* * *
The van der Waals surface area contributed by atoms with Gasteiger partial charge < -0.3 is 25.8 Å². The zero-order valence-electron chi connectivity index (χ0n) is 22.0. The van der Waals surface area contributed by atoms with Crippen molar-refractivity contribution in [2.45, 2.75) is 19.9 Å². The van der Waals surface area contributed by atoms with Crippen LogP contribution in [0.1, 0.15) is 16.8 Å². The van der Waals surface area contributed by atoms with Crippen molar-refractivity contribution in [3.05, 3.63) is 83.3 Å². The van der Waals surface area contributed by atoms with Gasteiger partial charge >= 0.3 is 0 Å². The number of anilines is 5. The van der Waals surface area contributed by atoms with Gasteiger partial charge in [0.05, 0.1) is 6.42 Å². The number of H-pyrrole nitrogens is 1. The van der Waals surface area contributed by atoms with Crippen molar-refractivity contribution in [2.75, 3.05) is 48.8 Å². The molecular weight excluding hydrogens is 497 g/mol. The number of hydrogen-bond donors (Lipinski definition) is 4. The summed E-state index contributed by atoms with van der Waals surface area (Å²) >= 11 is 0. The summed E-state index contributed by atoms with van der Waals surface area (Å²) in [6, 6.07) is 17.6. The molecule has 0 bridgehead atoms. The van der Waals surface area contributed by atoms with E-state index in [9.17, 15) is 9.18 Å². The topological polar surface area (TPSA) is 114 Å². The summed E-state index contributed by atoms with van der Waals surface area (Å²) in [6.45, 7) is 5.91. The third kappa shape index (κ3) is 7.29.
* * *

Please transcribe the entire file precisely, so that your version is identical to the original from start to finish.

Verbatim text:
The van der Waals surface area contributed by atoms with Gasteiger partial charge < -0.3 is 25.8 Å². The zero-order valence-electron chi connectivity index (χ0n) is 22.0. The van der Waals surface area contributed by atoms with Crippen molar-refractivity contribution in [2.45, 2.75) is 19.9 Å². The van der Waals surface area contributed by atoms with Crippen LogP contribution in [0.1, 0.15) is 16.8 Å². The van der Waals surface area contributed by atoms with Crippen molar-refractivity contribution in [3.05, 3.63) is 83.3 Å². The van der Waals surface area contributed by atoms with Gasteiger partial charge >= 0.3 is 0 Å². The number of anilines is 5. The van der Waals surface area contributed by atoms with Gasteiger partial charge in [0.05, 0.1) is 6.42 Å². The number of H-pyrrole nitrogens is 1. The van der Waals surface area contributed by atoms with Crippen molar-refractivity contribution in [2.75, 3.05) is 48.8 Å². The molecular weight excluding hydrogens is 497 g/mol. The number of hydrogen-bond donors (Lipinski definition) is 4. The summed E-state index contributed by atoms with van der Waals surface area (Å²) >= 11 is 0. The summed E-state index contributed by atoms with van der Waals surface area (Å²) in [6, 6.07) is 17.6. The molecule has 0 bridgehead atoms. The van der Waals surface area contributed by atoms with E-state index in [9.17, 15) is 9.18 Å². The topological polar surface area (TPSA) is 114 Å². The summed E-state index contributed by atoms with van der Waals surface area (Å²) in [6.45, 7) is 5.91. The third kappa shape index (κ3) is 7.29.